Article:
If you want a virtually indestructible magazine, then it’s hard to look past HK 416/MR556 steel magazines. These magazines are expensive and are much heavier than other options, but they are built like a tank. For aluminum options, I would recommend OKAY Industries or Brownells. Both make excellent aluminum body AR-15 magazines that are considerably lighter than steel-body alternatives.

Magpul D-60 Drum Magazine

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Everyone should have at least one drum mag, and the Magpul D-60 is the best option for AR-15 drum magazines. Whether you are a competitor shooting 3gun matches or just looking to carry more ammo in your rifle, the Magpul D-60 is top of the line in high-capacity AR rifle magazines.

Our full review of the Magpul D60 Drum Mag is a great online read!

Magpul D60 Magazine Beauty Shot Jim Grant
The Magpul D60 is truly a thing of beauty. IMG Jim Grant

SureFire 60/100 Round Coffin Magazine

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SureFire decided to go with a quad stack “coffin” magazine as the best way to achieve capacities of either 60 or 100 rounds of 5.56/.223. These magazines fit into pouches and other storage options slightly easier than drum magazines. While it is a good magazine, it is prone to feeding issues. This mainly occurs if the magazine takes a knock while loaded, causing the rounds inside to dislodge from their order inside the quad stack. While this might concern you for duty use, the SureFire magazines are still a great option for carrying more ammo on you and function as a great competition tool.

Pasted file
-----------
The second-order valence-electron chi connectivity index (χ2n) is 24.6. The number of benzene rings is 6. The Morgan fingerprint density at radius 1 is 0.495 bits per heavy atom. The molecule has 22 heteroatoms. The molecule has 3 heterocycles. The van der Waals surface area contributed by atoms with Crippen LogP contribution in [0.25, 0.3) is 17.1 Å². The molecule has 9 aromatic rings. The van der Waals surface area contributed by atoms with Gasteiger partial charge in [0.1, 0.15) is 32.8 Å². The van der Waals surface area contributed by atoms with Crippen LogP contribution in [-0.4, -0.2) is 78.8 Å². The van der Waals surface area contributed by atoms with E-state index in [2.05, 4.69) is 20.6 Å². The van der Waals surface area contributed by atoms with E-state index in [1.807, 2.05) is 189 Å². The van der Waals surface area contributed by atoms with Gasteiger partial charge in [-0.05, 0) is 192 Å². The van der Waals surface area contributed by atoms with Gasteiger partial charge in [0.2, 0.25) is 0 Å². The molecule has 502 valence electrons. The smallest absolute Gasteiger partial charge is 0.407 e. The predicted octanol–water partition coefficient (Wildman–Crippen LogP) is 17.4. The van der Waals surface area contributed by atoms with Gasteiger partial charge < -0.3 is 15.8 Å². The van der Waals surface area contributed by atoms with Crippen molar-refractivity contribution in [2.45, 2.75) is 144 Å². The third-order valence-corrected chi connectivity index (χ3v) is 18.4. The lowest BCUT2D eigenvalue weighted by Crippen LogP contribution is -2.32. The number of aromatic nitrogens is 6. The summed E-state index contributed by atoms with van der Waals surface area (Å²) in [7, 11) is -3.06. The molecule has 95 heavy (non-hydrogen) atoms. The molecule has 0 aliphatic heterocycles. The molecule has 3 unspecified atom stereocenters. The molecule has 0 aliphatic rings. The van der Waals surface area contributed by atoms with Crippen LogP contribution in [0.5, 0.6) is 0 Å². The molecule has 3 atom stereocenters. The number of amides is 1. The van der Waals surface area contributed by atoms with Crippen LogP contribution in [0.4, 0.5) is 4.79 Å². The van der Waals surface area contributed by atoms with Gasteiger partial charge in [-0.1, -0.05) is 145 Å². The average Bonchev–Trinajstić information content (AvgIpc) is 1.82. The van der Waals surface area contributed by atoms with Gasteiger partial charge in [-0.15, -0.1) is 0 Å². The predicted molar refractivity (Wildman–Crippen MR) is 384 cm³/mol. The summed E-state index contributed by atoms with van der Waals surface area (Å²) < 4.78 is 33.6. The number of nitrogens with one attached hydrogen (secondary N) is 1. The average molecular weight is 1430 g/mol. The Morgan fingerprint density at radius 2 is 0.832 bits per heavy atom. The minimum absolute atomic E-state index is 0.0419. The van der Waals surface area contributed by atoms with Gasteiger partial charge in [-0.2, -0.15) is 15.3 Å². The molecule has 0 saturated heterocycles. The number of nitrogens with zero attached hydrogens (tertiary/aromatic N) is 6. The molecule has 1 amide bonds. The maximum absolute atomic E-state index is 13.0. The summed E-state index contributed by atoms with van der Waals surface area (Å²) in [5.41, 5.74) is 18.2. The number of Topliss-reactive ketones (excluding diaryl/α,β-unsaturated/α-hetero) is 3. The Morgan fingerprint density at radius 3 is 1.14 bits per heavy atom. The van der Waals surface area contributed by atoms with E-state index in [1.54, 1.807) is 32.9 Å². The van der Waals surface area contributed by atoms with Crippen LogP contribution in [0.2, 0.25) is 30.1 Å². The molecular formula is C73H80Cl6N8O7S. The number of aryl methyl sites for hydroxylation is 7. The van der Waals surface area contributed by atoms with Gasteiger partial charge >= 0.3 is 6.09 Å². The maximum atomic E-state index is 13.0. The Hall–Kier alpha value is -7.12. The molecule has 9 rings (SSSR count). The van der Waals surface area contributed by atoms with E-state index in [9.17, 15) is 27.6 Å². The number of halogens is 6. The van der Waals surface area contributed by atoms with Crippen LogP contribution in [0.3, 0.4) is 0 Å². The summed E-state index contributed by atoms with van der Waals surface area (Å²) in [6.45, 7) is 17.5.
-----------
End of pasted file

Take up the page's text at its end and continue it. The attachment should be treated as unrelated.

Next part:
SureFire 60 Round Coffin Magazine. IMG Duncan Johnson
SureFire 60 Round Coffin Magazine. IMG Duncan Johnson

Any of these five magazines will suit your needs regardless of the tasks at hand, but there are countless options for AR-15 magazines available. Let us know in the comments below what you think of our choices and if you have any alternative suggestions.

About Duncan Johnson:

Duncan is a firm believer in the Second Amendment and that “shall not be infringed”, which means exactly that. A life-long firearms enthusiast and a graduate of George Mason University, now competing regularly in 3 gun competitions, Duncan is always looking to improve his shooting skills. Duncan is a regular contributor to AmmoLand and assists in the everyday gun-news publishing as an assistant editor.

AmmoLand Editor, Duncan Johnson about to go "full semi-auto" at Independent Studio Services

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I tried to comment last night, but the site would not accept my KNOWN password and repeatedly sent bad “password reset’ links. WTF? Anyway, still logged in here, so… “…While it is a good magazine, it is prone to feeding issues. …” This is a self negating statement. The most important feature of a magazine is to feed without issues. I question what attributes the Surefire has that would make it a “good magazine” if it doesn’t feed reliably. Good finish? Kewl Kids brand name? Maybe the fact it’ll fit in a standard pouch? Maybe getting a free sample? I’m… Read more »

Ansel Hazen

I’m curious as to what do you do if “if the magazine takes a knock while loaded, causing the rounds inside to dislodge from their order inside the quad stack.”

Matt in Oklahoma

I hate loading them drums lol


they’re a LOT more fun to unload lol


our Beta Cs are a pain, even with the loading tray. the old Norinco 120 round drum is a snap!


unlike their gen 2 mags, magpul’s gen 3s will feed heavy 300 blackout rounds just fine due to a redesign of internal ribs. still, my preference is with Okay’s GI mag, they do it all.


The following statement is simply wrong: “..can withstand the spring tension of being loaded..”. The loaded spring is in compression and unloads to zero stress when the magazine is unloaded.


the feed lips on older first gen magpuls and even gen 2 with time on them, are known to open up when fully loaded allowing rounds to escape under casual handling. their gen 3s come w. top covers to help resolve that while in storage.